Travel plaza project continues to move forward

The Keim Travel plaza project continues to move forward after multiple items were approved during the Fairview City Council on Thursday, Feb. 3, at the Fairview Community Building. Present for the meeting were Mayor Art Vonderschmidt and council members Bridget Harvey, Steve Holthaus, Charlie Kramer, Sierra Renner and Doug Bletscher. Also present were Community Center manager Joann Keim, city treasurer Kim Rettele, secretary Christine Rosenberger, Martin Mishler and eight members of the public.

Keim Travel Plaza

Mayor Vonderschmidt introduced Mishler, who brought multiple items for the city to sign in order for the Keim Travel Plaza to continue moving forward. Items on the table included a resolution for Industrial Revenue Bonds (IRB); the contract for the sale of the property for the additional truck parking, which was approved during the January meeting; and construction materials sales tax exemption form.

IRB Bonds

Mishler explained IRB Bonds to the council.

“Cities are authorized to issue Industrial Revenue Bonds,” Mishler said. “The city is not obligated to perform under those bonds, but simply as a pass through entity. So, bonds are issued by the City. They are guaranteed and paid by other entities. The city simply acts as a pass through on behalf of the developer who is going to construct with those funds whatever you have authorized.”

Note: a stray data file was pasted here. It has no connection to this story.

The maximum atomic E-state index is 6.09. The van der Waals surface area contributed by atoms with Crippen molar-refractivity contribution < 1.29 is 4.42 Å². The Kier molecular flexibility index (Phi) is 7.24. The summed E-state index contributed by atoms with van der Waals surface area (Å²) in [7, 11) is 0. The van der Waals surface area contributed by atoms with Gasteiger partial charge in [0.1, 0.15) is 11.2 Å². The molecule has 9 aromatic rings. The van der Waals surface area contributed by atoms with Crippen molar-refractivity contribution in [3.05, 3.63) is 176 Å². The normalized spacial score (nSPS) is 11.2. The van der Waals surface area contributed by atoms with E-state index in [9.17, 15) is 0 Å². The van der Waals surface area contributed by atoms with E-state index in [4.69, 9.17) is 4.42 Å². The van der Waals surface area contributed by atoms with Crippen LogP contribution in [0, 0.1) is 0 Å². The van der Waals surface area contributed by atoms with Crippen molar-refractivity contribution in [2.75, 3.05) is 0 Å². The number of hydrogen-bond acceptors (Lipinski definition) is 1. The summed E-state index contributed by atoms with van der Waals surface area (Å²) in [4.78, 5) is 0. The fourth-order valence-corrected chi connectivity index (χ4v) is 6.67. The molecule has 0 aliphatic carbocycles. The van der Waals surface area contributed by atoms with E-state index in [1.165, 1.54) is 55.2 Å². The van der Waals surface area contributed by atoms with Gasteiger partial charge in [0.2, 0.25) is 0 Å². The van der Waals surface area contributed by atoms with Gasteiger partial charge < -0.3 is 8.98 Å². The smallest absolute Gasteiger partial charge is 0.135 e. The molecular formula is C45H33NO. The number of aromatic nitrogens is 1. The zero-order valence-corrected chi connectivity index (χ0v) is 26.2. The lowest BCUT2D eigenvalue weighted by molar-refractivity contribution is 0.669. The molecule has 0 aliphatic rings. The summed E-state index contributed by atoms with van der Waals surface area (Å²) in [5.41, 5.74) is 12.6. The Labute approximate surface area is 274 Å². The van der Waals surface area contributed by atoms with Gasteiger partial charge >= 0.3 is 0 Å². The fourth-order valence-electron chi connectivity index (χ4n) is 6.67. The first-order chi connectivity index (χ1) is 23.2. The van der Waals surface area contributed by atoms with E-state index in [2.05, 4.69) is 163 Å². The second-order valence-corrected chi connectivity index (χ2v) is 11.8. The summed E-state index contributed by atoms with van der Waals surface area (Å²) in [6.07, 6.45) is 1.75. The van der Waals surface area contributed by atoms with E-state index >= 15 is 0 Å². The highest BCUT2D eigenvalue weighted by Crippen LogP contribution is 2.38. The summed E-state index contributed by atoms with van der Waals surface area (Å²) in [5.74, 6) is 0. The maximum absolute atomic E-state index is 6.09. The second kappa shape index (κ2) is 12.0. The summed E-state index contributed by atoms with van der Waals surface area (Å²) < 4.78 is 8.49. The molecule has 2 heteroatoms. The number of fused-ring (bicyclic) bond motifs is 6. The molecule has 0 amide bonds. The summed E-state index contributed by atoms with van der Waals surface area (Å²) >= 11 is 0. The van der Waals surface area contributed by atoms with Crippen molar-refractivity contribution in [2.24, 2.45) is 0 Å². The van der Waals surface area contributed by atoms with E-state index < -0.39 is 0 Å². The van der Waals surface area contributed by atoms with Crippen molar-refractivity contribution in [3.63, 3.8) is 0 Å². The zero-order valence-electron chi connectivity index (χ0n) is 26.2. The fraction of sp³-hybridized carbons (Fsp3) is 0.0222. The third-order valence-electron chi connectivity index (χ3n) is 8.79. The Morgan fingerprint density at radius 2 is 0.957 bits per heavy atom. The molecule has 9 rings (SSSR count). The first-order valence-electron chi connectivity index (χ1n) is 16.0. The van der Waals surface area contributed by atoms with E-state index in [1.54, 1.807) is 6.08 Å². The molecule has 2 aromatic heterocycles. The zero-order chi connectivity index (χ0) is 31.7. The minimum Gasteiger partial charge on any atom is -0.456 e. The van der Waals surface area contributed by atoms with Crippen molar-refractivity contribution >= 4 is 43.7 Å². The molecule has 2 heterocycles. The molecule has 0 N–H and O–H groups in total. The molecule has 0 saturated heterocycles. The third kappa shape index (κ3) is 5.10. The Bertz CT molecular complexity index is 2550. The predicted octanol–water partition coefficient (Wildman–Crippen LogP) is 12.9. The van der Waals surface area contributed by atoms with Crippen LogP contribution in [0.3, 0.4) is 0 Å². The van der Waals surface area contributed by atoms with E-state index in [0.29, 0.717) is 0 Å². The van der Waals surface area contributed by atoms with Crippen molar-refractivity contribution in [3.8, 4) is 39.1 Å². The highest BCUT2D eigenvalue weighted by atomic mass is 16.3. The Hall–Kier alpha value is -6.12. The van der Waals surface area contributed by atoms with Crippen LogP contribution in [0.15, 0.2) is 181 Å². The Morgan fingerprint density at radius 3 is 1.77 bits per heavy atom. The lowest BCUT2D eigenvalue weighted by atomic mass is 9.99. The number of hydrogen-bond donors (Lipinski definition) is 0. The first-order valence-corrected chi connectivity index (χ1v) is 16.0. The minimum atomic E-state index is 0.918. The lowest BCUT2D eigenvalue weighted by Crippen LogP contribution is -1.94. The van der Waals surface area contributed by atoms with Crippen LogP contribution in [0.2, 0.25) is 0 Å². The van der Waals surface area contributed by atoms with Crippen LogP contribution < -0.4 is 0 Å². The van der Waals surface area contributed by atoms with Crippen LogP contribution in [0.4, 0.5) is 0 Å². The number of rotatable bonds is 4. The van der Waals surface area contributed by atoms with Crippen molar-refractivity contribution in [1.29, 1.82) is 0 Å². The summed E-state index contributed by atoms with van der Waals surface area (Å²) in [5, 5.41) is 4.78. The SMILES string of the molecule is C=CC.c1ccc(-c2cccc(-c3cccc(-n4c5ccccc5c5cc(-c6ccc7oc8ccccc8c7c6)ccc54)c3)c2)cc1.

Mishler continued by explaining the benefits of IBR bonds.

“The benefit for doing that for them is that the purchaser of the bonds is entitled to the interest that they earn on that, and it’s like a CD. People that buy those, they’re paid interest and it’s tax deductible to them. So there is a benefit to the people that buy the bonds and then of course to the developer. It is a way to finance construction that has tax benefits. So, the project that Keim’s are proposing is a maximum amount of $5 million to acquire real estate and then do all that’s involved with any constructing travel plaza, truck stop, fuel, restaurant, and service facilities. The resolution that is before you this evening for you to adopt is simply a resolution of intent. This is the first step of many steps in the process, but you would be saying that the city has an interest and are participating in this project, and you would agree to issue up to $5 million of IRB bonds for the project to occur.”

After discussion, the council approved Resolution No. 2022-01, to approve the IRB bonds.

Additional Truck Parking Contract

Vonderschmidt said he sent the contract to the council members for their review and asked if there was any opposing comments about it from the council.